New York | 2h 10m | Already closed

Film Chinois

From 8 critic and 0 member reviews

About the show

Pan Asian Rep presents this atmospheric noir drama with spy intrigue and dangerous romantic liaisons set in 1947 China, an uneasy time between WWII and the imminent Communist takeover. More…

Randolph, an American operative, has been sent to the imperial city on a secret mission. He makes progress until he meets a Chinese woman named Chinadoll, his would-be adversary and lover. As Randolph plunges deeper and deeper into the heart of darkness that was once the most beautiful city in the world, he finds his life imperiled, even as he begins to unravel the mystery of a piece of old home-made film, and a beautiful woman who seemed to have vanished into thin air.

Theatre is Easy

"A sublime evocation of the film noir genre...Film Chinois does such a great job of paying homage to film noir that you might think that you’re at the movies instead of at the theatre." Full Review

NY Theater Now

"If you like the Film Noir genre, you can now have it with a twist...go see the show. The writing is complemented very nicely by the directing. As an indictment of American cowboys and supercilious Belgians (the “good guys”), the play nicely subverts the genre." Full Review

Theater Pizzazz

"The presentational moments are unexpected, but they keep the intrigue and the drama fresh...The production, as a whole, lacks the humor sometimes found in Film Noir, but it’s still a great watch." Full Review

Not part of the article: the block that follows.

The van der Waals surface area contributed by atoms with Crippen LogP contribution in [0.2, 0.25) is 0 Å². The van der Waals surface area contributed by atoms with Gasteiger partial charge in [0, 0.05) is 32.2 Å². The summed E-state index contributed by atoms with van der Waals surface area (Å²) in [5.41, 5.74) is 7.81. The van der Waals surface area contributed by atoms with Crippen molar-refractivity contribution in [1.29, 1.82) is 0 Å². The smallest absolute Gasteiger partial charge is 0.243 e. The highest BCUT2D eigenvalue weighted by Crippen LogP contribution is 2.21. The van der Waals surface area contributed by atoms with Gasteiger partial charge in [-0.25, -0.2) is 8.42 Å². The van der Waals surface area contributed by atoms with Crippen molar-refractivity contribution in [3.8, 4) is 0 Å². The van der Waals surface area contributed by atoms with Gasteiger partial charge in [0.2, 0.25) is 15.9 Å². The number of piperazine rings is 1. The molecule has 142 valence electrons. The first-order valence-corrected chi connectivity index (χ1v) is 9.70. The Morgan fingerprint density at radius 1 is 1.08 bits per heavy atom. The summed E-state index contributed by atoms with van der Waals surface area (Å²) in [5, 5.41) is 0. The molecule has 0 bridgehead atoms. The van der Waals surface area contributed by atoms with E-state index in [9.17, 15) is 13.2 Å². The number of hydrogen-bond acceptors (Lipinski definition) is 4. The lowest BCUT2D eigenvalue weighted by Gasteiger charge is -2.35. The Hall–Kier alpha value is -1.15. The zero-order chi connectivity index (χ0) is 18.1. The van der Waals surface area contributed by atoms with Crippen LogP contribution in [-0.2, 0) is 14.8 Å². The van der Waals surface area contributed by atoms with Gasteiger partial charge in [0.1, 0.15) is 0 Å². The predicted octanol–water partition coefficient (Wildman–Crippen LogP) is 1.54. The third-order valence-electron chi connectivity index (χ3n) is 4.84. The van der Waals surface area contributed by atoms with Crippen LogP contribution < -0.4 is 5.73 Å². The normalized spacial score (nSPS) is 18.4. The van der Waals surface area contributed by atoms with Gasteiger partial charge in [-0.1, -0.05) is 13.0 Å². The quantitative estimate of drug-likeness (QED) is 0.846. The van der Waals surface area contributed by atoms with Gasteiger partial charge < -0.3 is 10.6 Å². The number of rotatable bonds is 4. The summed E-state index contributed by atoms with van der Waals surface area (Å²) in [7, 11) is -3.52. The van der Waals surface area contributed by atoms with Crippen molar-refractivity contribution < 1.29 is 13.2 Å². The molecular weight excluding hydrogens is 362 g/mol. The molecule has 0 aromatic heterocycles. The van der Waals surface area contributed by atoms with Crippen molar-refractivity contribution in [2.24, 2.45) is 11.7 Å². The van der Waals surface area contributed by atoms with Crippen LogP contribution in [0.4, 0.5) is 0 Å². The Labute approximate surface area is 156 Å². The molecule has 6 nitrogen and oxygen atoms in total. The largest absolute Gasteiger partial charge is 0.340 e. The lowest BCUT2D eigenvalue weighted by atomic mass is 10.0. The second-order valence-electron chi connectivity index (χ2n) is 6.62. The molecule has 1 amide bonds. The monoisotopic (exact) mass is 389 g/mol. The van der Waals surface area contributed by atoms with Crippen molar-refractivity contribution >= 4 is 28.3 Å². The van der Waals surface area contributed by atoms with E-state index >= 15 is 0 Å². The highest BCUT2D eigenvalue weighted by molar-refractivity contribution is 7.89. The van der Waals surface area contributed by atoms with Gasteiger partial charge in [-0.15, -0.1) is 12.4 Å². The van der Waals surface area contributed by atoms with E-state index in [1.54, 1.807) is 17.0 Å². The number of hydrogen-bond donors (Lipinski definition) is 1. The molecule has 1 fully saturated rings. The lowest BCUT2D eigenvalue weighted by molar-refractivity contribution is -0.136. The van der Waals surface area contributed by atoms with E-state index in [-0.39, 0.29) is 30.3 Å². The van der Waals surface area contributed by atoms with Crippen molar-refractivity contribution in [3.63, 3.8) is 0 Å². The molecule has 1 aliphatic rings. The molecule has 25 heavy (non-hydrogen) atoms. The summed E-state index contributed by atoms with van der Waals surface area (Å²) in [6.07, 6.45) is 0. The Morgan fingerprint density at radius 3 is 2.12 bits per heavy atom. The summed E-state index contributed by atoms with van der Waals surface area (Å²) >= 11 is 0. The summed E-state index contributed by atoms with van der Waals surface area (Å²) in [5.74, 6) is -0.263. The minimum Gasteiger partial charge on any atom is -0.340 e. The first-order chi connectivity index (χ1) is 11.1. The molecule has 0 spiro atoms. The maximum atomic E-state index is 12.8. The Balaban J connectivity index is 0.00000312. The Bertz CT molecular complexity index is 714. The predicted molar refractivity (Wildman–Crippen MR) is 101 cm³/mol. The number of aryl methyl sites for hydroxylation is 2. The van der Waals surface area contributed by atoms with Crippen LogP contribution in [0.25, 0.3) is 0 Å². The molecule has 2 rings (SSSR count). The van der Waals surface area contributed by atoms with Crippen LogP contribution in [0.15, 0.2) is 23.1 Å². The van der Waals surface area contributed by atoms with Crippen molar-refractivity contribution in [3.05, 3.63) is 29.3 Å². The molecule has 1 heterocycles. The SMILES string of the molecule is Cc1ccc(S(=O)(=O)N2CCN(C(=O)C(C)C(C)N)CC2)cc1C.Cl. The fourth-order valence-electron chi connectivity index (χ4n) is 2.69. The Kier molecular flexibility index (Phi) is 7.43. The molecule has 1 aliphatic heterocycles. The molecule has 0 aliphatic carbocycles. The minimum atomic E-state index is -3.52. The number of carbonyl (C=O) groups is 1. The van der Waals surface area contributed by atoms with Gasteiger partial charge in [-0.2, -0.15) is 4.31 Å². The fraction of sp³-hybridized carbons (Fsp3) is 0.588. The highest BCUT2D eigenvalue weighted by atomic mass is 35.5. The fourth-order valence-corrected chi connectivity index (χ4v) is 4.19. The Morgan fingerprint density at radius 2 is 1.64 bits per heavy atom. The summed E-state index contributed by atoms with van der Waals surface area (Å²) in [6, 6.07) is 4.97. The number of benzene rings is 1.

New York Theater

"It is hard to pull off a film noir these days that isn’t a parody. Pan Asian Repertory deserves credit for a serious attempt, which works best visually. But when near the end, Chinadoll says, “Follow me; everything will be clear,” trust me, it isn’t. The playwright hasn’t set up the resolution solidly enough for it to feel like a sufficient pay-off for our many moments in the dark." Full Review

Frequent Business Traveler

"The play has many of the elements of the genre – shadowy scenes, silhouetted figures, a black-and-white-ish visual style, and of course, femmes fatales--but how well does this translate to the stage?" Full Review

The New York Times

"There is roiling tumult amid the shadows in Damon Chua’s uneven but beautifully staged “Film Chinois”...Mr. Chua’s story has its moments, but the script dips in stretches." Full Review

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